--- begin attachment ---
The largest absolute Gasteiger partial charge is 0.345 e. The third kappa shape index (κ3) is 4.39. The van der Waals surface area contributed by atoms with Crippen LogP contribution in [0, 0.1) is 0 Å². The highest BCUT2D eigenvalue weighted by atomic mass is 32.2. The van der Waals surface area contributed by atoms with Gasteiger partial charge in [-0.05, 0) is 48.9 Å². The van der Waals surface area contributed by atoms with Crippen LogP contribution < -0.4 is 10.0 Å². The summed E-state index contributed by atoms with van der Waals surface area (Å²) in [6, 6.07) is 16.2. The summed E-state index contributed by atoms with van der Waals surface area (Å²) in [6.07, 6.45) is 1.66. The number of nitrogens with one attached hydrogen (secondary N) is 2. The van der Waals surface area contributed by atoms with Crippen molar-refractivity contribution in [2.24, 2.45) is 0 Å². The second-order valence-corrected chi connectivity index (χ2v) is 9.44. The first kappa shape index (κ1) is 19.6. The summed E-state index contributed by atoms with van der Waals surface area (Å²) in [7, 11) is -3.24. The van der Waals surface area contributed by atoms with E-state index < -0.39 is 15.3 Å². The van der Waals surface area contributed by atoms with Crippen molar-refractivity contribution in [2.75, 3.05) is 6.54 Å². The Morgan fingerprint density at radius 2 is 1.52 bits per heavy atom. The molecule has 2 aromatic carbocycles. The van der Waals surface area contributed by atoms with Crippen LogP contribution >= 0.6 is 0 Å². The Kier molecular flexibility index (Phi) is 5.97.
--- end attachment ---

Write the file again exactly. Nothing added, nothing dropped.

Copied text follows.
The largest absolute Gasteiger partial charge is 0.345 e. The third kappa shape index (κ3) is 4.39. The van der Waals surface area contributed by atoms with Crippen LogP contribution in [0, 0.1) is 0 Å². The highest BCUT2D eigenvalue weighted by atomic mass is 32.2. The van der Waals surface area contributed by atoms with Gasteiger partial charge in [-0.05, 0) is 48.9 Å². The van der Waals surface area contributed by atoms with Crippen LogP contribution < -0.4 is 10.0 Å². The summed E-state index contributed by atoms with van der Waals surface area (Å²) in [6, 6.07) is 16.2. The summed E-state index contributed by atoms with van der Waals surface area (Å²) in [6.07, 6.45) is 1.66. The number of nitrogens with one attached hydrogen (secondary N) is 2. The van der Waals surface area contributed by atoms with Crippen molar-refractivity contribution in [2.24, 2.45) is 0 Å². The second-order valence-corrected chi connectivity index (χ2v) is 9.44. The first kappa shape index (κ1) is 19.6. The summed E-state index contributed by atoms with van der Waals surface area (Å²) in [7, 11) is -3.24. The van der Waals surface area contributed by atoms with E-state index < -0.39 is 15.3 Å². The van der Waals surface area contributed by atoms with Crippen molar-refractivity contribution in [2.75, 3.05) is 6.54 Å². The Morgan fingerprint density at radius 2 is 1.52 bits per heavy atom. The molecule has 2 aromatic carbocycles. The van der Waals surface area contributed by atoms with Crippen LogP contribution >= 0.6 is 0 Å². The Kier molecular flexibility index (Phi) is 5.97.